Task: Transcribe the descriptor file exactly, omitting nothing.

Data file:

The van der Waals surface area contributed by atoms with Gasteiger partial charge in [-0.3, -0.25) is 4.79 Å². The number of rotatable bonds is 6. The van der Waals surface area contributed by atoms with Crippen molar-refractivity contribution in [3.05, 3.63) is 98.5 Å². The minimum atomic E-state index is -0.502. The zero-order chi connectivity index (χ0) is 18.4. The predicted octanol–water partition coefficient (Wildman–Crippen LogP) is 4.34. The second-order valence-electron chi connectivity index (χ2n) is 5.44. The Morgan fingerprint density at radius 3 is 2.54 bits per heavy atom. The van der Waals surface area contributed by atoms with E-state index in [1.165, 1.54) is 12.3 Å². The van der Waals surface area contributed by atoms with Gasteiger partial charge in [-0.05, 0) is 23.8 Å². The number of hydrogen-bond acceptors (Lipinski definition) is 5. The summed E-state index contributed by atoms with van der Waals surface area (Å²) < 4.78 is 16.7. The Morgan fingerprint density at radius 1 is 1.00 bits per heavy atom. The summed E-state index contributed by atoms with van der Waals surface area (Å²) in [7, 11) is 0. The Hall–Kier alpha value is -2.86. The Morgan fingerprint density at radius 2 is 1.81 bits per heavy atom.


The van der Waals surface area contributed by atoms with Gasteiger partial charge in [-0.3, -0.25) is 4.79 Å². The number of rotatable bonds is 6. The van der Waals surface area contributed by atoms with Crippen molar-refractivity contribution in [3.05, 3.63) is 98.5 Å². The minimum atomic E-state index is -0.502. The zero-order chi connectivity index (χ0) is 18.4. The predicted octanol–water partition coefficient (Wildman–Crippen LogP) is 4.34. The second-order valence-electron chi connectivity index (χ2n) is 5.44. The Morgan fingerprint density at radius 3 is 2.54 bits per heavy atom. The van der Waals surface area contributed by atoms with E-state index in [1.165, 1.54) is 12.3 Å². The van der Waals surface area contributed by atoms with Gasteiger partial charge in [-0.05, 0) is 23.8 Å². The number of hydrogen-bond acceptors (Lipinski definition) is 5. The summed E-state index contributed by atoms with van der Waals surface area (Å²) < 4.78 is 16.7. The Morgan fingerprint density at radius 1 is 1.00 bits per heavy atom. The summed E-state index contributed by atoms with van der Waals surface area (Å²) in [7, 11) is 0. The Hall–Kier alpha value is -2.86. The Morgan fingerprint density at radius 2 is 1.81 bits per heavy atom.